Insults to the cortex produced by a TBI cause stress in central and autonomic nervous systems. The effect on vision causes an interference with the ambient visual process which is part of the sensory-motor feedback loop. This disruption happens at the level of mid-brain where vision is matched with kinesthetic, proprioceptive, and vestibular processes. As a result, a head injured person may experience diplopia/double vision, binocular dysfunction, or concentration difficulties.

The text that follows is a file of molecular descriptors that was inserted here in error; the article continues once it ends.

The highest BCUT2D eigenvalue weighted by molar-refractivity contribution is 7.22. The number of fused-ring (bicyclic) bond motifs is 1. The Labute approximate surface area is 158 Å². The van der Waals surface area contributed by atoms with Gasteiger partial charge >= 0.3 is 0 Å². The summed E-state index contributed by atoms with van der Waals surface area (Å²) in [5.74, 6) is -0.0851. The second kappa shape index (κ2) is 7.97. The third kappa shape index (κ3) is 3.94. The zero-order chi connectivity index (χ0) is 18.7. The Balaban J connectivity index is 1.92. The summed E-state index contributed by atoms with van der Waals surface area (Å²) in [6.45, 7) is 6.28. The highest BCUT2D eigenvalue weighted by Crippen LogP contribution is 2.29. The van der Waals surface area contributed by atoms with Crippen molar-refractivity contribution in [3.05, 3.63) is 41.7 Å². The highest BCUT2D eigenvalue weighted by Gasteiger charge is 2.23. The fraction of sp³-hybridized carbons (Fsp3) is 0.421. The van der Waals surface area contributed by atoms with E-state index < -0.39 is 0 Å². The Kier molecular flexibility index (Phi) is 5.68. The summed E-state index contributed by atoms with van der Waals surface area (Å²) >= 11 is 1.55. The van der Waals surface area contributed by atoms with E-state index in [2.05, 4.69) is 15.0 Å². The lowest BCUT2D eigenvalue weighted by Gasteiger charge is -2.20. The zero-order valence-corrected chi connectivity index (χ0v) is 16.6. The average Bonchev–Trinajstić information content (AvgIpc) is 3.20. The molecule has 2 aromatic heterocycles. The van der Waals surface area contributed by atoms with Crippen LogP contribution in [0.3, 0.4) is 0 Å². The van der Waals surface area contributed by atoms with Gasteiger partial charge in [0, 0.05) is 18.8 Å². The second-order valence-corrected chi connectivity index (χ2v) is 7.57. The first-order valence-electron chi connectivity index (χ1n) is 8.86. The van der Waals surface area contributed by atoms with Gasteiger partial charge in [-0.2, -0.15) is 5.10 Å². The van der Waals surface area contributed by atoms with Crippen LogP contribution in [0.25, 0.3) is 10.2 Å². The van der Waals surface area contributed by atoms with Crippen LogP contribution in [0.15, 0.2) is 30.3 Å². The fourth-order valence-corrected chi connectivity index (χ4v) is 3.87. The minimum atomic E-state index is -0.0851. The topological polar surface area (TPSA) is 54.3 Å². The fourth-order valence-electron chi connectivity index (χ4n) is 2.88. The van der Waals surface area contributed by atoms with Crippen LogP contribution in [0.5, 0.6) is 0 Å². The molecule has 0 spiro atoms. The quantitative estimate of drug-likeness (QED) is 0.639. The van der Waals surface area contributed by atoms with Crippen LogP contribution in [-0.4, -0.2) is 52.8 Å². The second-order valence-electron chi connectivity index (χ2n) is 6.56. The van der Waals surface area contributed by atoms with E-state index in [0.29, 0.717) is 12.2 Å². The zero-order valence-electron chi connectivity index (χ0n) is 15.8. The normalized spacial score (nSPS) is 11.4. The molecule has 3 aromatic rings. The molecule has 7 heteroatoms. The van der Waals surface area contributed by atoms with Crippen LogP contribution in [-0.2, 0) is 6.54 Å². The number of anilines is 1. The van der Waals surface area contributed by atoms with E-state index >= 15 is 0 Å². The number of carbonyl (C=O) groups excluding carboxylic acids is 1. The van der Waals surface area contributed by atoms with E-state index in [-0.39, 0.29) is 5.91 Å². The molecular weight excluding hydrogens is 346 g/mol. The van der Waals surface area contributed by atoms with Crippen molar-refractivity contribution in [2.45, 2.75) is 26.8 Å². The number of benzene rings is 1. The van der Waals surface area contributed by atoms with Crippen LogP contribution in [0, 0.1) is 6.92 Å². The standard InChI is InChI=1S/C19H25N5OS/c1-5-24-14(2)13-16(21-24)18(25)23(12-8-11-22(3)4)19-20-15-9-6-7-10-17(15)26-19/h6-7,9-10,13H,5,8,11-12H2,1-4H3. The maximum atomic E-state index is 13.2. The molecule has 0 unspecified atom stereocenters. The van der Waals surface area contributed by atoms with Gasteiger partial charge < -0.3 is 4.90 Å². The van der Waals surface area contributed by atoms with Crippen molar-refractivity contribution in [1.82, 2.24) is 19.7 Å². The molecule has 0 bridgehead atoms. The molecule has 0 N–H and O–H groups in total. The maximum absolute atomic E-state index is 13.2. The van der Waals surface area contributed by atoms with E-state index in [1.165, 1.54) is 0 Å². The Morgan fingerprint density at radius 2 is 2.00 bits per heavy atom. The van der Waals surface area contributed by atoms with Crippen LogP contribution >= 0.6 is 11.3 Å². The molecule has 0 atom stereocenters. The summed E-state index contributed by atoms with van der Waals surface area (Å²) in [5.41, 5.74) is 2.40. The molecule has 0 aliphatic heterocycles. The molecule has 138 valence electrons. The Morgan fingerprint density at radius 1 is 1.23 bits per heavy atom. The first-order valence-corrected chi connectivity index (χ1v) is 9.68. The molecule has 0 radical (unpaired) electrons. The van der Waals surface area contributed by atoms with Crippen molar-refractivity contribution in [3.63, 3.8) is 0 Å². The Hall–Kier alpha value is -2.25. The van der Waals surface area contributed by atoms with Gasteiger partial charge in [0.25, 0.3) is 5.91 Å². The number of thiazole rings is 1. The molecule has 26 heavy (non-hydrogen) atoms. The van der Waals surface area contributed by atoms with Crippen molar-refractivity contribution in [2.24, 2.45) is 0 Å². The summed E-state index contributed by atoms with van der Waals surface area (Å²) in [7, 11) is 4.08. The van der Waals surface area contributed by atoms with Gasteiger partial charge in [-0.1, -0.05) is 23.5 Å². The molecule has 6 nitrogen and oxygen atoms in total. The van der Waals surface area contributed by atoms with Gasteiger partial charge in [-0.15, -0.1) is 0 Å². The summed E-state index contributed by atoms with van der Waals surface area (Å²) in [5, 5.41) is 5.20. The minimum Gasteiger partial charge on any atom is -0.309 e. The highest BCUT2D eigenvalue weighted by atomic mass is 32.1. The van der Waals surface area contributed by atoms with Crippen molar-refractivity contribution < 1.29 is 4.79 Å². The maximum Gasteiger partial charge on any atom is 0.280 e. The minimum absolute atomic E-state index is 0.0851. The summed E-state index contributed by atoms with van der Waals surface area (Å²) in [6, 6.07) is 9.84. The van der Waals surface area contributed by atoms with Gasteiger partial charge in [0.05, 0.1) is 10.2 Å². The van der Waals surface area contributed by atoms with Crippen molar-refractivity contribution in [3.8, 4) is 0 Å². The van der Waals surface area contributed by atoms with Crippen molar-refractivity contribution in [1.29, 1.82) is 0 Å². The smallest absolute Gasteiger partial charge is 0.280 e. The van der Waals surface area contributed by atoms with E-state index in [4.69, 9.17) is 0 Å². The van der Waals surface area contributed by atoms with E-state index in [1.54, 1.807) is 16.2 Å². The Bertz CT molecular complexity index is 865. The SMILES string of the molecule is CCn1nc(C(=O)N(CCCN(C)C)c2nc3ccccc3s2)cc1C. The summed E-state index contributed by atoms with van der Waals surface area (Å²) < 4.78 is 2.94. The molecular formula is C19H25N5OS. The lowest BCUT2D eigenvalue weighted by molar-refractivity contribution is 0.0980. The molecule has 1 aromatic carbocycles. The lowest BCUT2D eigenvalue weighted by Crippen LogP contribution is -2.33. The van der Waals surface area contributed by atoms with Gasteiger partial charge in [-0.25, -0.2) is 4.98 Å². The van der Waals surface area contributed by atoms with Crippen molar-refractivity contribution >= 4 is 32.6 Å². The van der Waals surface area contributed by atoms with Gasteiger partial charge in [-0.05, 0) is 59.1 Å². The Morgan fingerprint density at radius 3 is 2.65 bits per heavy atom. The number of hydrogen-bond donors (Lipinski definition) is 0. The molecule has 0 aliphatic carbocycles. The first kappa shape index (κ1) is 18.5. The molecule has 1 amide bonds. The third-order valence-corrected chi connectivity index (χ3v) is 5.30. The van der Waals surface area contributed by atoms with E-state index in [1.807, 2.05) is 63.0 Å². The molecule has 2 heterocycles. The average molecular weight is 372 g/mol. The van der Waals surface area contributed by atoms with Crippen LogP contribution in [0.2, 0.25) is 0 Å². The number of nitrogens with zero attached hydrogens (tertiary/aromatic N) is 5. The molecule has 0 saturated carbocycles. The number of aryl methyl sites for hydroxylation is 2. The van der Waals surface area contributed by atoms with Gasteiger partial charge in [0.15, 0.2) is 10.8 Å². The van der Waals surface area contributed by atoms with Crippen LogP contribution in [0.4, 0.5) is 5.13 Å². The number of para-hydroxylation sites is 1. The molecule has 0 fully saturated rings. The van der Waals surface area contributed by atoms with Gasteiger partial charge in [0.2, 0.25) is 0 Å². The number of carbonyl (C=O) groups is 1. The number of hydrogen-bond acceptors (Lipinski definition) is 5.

The eye alignment imbalances and other difficulties that result from a head injury often occur because of dysfunction of the ambient visual process, affecting sensory-motor spatial disorganization. This causes an eye to turn out (exotropia) or both eyes to diverge (exophoria).
The resulting binocular problems are part of what is known as Post Vision Trauma Syndrome (PVTS).
Characteristics of PVTS can include:
Extropia or high exophoria
Low blink rate
Poor fixations and pursuits
Unstable peripheral vision
Symptoms of PVTS can include:
Objects appear to move
Poor concentration and attention